The Rule of Law and Corruption

To start at the beginning, no one in their right mind would go to court in China to recover losses.  No matter how egregious the event; how crooked the other parties; or how obvious the fraud, going to court is simply an excruciatingly painful way of committing suicide.

To most of us, China has no rule of law, and whatever system of law does exist is totally corrupt.  In this regard the Chinese government’s statements that, “Judicial injustice is fatally destructive to social fairness” or that in future they will weed out corruption in their court system, thus “governing the country according to law[1]”, is just propaganda.

The truth is evident for all to see in the same government report which states, “Socialist rule of law must uphold the parties leadership, and party leadership must rely on socialist rule of law

To us in the West, particularly in the United States, these statements seem to come directly from the pages of George Orwell’s novel 1984 where government statements were in news-speak — a language created to ensure that everyone was aligned with government policy — and where surveillance was pervasive, censorship absolute, and deviant thought criminalized.

There can be no question that China neither now has a rule of law, nor is moving towards the rule of law, at least as we in the West More...

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The vote has been taken.  The ballots counted.  The results are in.

The word for 2014 is INNOVATION.

Not a bad choice.

Innovation is all about change — sometimes planned; often unplanned. For the garment industry, innovation can occur in many realms from design and technology to culture.

Cristobal Balenciaga showed the world what could be done with a wide range of fabric to produce clothing, which up to that moment had been thought to be impossible. Hubert de Givenchy use of cheap shirting as a couture material showed the world what could be done with the most limited range of material, which up to that moment had been thought to be impossible. Both Balenciaga and Givenchy were men of genius.  But that is not innovation

Charles Frederick Worth, on the other hand may have been the greatest innovator in the history of the modern garment industry.  In 1857, when Worth opened shop in Paris, fashion having gone through four successive disasters was dying.

In the 18th century women of the aristocracy had their own in-house complete dressmaking establishments.  The Countess or Duchess had been trained by her aristocratic mother to understand the importance of show in society.  She would sit with her own personal stylista to discuss the best most outstanding gown for the next social event.  Sketches were drawn; fabric suppliers called in, and the final version handed over to the in house More...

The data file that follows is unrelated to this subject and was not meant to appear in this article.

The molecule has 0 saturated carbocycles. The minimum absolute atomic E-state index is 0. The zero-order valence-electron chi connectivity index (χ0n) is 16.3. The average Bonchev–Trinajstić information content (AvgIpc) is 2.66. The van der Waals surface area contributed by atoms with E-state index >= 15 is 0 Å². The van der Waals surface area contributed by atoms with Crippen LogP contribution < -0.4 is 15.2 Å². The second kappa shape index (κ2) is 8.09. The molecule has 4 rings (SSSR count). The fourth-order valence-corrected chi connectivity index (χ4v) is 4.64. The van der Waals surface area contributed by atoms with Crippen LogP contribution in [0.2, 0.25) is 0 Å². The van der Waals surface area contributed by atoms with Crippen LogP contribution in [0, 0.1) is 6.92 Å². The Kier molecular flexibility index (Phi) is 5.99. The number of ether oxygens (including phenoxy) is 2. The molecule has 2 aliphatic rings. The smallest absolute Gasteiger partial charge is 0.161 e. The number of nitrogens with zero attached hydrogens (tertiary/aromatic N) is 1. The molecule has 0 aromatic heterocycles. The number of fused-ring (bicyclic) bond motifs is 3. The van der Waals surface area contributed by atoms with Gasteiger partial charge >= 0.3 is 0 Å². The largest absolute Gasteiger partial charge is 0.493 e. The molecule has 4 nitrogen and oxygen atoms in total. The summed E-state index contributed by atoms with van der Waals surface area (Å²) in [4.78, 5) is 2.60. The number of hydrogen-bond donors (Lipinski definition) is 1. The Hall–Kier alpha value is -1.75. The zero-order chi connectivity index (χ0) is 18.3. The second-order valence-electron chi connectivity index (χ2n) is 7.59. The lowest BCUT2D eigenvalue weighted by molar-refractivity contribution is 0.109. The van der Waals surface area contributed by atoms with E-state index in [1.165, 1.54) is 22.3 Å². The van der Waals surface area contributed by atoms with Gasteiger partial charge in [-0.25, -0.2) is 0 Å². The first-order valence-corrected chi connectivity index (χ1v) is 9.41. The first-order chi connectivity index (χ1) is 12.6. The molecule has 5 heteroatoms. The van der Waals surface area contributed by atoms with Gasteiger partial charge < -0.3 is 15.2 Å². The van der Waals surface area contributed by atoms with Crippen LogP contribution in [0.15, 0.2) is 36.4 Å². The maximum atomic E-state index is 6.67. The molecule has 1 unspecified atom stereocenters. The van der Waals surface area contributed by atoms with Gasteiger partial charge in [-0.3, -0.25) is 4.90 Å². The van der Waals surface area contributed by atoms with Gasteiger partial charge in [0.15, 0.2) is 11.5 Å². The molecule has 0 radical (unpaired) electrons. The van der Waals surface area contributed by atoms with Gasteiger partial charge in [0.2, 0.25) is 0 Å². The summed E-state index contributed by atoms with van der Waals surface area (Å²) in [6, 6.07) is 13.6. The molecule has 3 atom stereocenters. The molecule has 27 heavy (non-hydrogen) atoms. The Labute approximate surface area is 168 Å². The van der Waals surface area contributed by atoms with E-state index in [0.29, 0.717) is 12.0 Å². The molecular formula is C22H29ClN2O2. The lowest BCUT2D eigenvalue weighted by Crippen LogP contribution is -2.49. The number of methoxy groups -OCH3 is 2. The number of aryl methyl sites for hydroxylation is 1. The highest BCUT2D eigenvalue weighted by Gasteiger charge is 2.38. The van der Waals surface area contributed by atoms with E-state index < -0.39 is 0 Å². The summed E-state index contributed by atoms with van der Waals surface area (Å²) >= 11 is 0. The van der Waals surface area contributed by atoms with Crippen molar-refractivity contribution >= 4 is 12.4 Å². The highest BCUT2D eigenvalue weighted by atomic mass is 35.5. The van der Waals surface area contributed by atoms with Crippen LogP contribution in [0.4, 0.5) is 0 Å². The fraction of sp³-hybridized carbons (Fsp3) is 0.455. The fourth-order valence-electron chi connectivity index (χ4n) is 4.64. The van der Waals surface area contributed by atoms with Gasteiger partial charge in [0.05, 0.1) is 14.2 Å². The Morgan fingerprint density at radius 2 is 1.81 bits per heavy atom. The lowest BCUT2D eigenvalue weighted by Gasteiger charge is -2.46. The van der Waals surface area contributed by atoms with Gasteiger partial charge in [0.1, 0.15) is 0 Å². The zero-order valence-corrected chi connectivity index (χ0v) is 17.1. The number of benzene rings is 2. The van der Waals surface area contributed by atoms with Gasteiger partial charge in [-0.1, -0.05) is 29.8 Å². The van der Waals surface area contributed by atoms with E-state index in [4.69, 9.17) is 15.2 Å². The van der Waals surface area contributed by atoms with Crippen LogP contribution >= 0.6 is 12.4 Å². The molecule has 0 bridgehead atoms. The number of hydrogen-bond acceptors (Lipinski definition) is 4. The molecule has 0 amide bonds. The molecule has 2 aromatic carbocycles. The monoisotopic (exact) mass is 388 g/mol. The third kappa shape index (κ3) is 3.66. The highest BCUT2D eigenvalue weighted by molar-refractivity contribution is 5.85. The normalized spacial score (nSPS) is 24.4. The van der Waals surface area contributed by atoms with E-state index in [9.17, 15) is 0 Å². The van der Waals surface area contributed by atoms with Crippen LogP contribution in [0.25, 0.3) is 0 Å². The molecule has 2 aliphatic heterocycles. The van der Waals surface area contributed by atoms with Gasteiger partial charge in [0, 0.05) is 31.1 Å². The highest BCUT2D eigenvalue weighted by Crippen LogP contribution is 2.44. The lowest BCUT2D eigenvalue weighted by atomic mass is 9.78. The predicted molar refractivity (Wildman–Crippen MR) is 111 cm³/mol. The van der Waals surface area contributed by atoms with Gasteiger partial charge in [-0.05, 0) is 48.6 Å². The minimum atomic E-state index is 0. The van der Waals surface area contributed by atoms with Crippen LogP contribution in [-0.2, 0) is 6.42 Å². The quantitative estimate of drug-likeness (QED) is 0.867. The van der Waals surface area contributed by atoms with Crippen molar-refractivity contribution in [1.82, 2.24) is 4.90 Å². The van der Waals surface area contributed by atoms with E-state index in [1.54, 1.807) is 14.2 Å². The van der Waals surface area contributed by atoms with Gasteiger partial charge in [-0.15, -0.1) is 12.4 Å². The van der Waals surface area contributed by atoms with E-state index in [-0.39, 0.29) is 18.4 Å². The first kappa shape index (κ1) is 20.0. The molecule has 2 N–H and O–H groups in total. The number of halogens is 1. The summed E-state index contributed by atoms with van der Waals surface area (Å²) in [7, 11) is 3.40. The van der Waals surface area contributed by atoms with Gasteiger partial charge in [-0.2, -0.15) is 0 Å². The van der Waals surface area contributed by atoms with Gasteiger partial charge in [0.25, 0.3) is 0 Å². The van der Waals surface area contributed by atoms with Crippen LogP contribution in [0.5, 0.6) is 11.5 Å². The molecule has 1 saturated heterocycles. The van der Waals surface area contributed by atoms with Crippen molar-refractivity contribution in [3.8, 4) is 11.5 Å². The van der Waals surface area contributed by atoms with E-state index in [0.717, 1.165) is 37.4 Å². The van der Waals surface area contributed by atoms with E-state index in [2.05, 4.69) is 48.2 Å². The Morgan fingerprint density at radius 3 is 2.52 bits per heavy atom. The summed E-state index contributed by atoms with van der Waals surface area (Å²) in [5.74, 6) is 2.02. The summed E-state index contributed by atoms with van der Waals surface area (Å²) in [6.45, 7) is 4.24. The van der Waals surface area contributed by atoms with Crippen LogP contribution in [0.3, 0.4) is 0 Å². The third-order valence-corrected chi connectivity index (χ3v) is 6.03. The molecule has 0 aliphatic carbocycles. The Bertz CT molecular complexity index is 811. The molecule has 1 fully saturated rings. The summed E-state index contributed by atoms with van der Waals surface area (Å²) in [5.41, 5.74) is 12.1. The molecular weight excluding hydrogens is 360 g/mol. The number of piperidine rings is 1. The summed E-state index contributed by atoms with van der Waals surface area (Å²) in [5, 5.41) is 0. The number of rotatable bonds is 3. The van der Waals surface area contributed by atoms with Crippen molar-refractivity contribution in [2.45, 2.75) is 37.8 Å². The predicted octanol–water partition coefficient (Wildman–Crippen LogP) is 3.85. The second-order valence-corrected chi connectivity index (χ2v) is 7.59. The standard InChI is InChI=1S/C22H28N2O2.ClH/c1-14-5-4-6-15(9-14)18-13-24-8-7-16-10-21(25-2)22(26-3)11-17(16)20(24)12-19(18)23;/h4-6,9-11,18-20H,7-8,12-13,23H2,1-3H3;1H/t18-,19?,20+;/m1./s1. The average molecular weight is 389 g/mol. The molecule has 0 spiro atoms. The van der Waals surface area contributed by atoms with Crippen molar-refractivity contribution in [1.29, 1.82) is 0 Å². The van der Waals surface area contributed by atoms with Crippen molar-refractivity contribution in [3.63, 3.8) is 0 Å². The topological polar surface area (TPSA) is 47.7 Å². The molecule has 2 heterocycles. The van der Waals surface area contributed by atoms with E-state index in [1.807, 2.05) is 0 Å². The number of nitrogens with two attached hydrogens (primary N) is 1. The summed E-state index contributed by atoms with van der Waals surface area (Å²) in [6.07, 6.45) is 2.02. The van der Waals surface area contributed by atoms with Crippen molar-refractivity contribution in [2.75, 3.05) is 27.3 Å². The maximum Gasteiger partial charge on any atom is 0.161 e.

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New Patterns of Sourcing


I:  Major customers are becoming increasingly dissatisfied with their current garment supplying countries.

Two reasons:

1.   Asian Garment export capacity is falling.  This should not come as a surprise.  This trend has been developing for some time.  (I have written extensively on this subject

a.    The domestic market demand in every country has been growing.  Local sales are easier and more profitable than exports.  Local factories everywhere have been shifting production to meet that demand.

b.    As economies develop, other industries such as electronics are proving more attractive than garment making to both to investors and workers.

c.     Demographics particularly in China are working against the garment industry.  Our sewers are mostly women aged 18-25.  China’s median age is approaching 36, with the result that even Chinese factories are moving out of China

2.     Major supplying countries have serious problems:

a   Bangladesh

U.S. customers view Bangladesh as a disaster waiting to happen.  Unlike their European counterparts are taking a proactive approach


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About Denim

Some weeks ago, I was asked to fill out a questionnaire, giving my opinion about near-term denim pants retail sales.  As my clients will be the first to tell you, my knowledge of marketing is somewhat below Zilch.  However, I do have knowledge of the global industry, and under the circumstances, I thought it more appropriate for me to provide relevant data about the current state of U.S. denim pants (jeans) imports, in the hope that those of you who are marketing specialists may use this information to make your own, more educated conclusions.

All of the data for this article comes directly from the U.S. Government Office of Textile and Apparel.  It is freely available from the OTEXA website.  I would also say that it is probably the most accurate and complete garment trade data available any where in the world.[i]

Now to business

The Denim Decline

Walking down any street in any city in the U.S., you might think that at least half the people you pass are wearing blue denim pants (jeans) This may well be true.  Perhaps despite the best efforts of the hi-tech denim-garment-distress industry, jeans still last longer than other types of cotton pants and therefore require fewer replacements. On the other hand, this perception may be the result of some alien induced mass hallucination.

Whatever the cause, I can assure you that once again perception has proven wrong.

The truth is that More...

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